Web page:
2008/9 Schools Wikipedia Selection. Related subjects: Geography of Great Britain
Orkney (Orkneys or Orkney Islands, 'Árcaibh' in Gaelic) is an archipelago in northern Scotland, situated 10 miles (16 km) north of the coast of Caithness. Orkney comprises over 70 islands; around 20 are inhabited. The largest island, known as " Mainland," has an area of 202 sq mi (523 km²), making it the sixth-largest Scottish island and the tenth-largest island in the British Isles. The largest settlement and administrative centre is Kirkwall.
Orkney is one of the 32 council areas of Scotland, a constituency of the Scottish Parliament, a lieutenancy area, and a former county. The local council is Orkney Islands Council, the only Council in Scotland in which all the elected members are independent.
Orkney has been inhabited for at least 5,500 years. Originally inhabited by neolithic tribes and then by the Picts, Orkney was invaded and finally annexed by Norway in 875 and settled by the Norse. It was subsequently re-annexed to the Scottish Crown in 1472, following the failed payment of a dowry agreement.
Origin of the name
The name of the islands is first recorded by the ancient geographer Claudius Ptolemaeus (born AD 90, died AD 168), who called them Orcades. The old Gaelic name for the islands was Insi Orc which means the "Island of the Orcs". An orc is a young pig or boar. When the Norwegian Vikings arrived on the islands they interpreted the word orc to be orkn which is Old Norse for pinnipeds or common seal. The suffix ey means island. Thus the name became Orkneyjar which was shortened to Orkney in English.
Prehistory and Iron Age
A charred hazelnut shell, recovered during the excavations at Longhowe in Tankerness in 2007, has been dated to 6820-6660 BC. Apart from this, the earliest known settlement is at Knap of Howar, a Neolithic farmstead on the island of Papa Westray. It dates from 3500 BC. The village of Skara Brae, Europe's best-preserved Neolithic settlement, is believed to have been inhabited from around 3100 BC. Other remains from that era include the Standing Stones of Stenness, the Maeshowe passage grave, the Ring of Brodgar and other standing stones. Many of the Neolithic settlements were abandoned around 2500 BC due to changes in the climate.
The Iron Age inhabitants were Picts, evidence of whose occupation still exists in " weems" or underground houses, and " brochs" or round towers, such as the Broch of Gurness. During the Roman invasion of Britain the "King of Orkney" was one of 11 British leaders who submitted to the Emperor Claudius in AD 43 at Colchester. If, as seems likely, the Dalriadic Gaels established a footing in the islands towards the beginning of the 6th century, their success was short-lived, and the Picts regained power and kept it until dispossessed by the Norsemen in the 9th century. In the wake of the Scots, incursionists followed the Celtic missionaries about 565. They were companions of Saint Columba and their efforts to convert the folk to Christianity seem to have impressed the popular imagination, for several islands bear the epithet "Papa" in commemoration of the preachers.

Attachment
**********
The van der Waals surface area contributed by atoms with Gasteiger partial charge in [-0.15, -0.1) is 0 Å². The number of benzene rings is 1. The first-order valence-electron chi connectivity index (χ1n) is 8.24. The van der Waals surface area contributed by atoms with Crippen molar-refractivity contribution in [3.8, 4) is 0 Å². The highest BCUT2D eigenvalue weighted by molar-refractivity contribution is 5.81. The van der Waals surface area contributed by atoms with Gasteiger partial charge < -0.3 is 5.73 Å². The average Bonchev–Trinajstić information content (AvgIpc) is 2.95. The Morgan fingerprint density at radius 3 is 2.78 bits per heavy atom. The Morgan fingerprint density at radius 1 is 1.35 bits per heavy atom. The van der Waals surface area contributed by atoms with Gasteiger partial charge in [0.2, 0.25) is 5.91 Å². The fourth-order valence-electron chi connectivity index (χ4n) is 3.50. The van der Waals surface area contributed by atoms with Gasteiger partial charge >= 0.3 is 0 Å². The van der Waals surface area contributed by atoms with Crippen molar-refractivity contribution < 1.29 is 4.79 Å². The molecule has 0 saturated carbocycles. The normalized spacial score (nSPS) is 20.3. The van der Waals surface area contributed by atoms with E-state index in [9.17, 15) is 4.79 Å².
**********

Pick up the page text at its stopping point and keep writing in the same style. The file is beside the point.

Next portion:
Orkney and Shetland saw a significant influx of Norwegian settlers towards the end of the 8th century and first half of the 9th century. This was due to the overpopulation of Norway in comparison to the resources and arable land available there at the time. History once held that the Norwegians largely replaced the original population on the islands, the Picts, though contemporary DNA studies refute this, suggesting instead a slight majority of aboriginal Pictish genes. The nature of the shift in population is the subject of differing theories as little hard evidence remains. These theories range from complete genocide to intermarriage and cultural domination through a gradual majority dominance. According to Dr. Jim Wilson, an Edinburgh scientist with a company named EthnoAncestry, archaeogenetic evidence suggests that "Vikings, who colonised Orkney, did so by eradicating nearly every male member of its Pictish population" (Observer, Dec. 31, 2006).
Vikings having made the islands the headquarters of their buccaneering expeditions (carried out indifferently against their own Norway and the coasts and isles of Scotland), Harald Hårfagre ("Harald Fair Hair") subdued the rovers in 875 and annexed both Orkney and Shetland to Norway. Ragnvald, Earl of Møre received Orkney and Shetland as an earldom from the king as reparation for his son being killed in battle in Scotland. Ragnvald gave the earldom on to his brother Sigurd the Mighty. Eirik Bloodaxe followed his father on the throne, but when his half-brother Håkon the Good returned to Norway from England Eirik's support disappeared and he fled the country. He was given Nordimbraland ( Northumberland) as a fief by King Athelstan of England and settled in Jorvik (York), but was expelled by Athelstan's brother Edmund in 941 because of his raids in Ireland and Brittany. Eirik fled to Orkney and lived there until he was killed in the Battle of Stainmore in England in 954. His sons continued to live on Orkney and challenged Håkon the Good's rule of Norway several times under the leadership of Harald Greyhide. The sons of Eirik eventually gained control of Norway.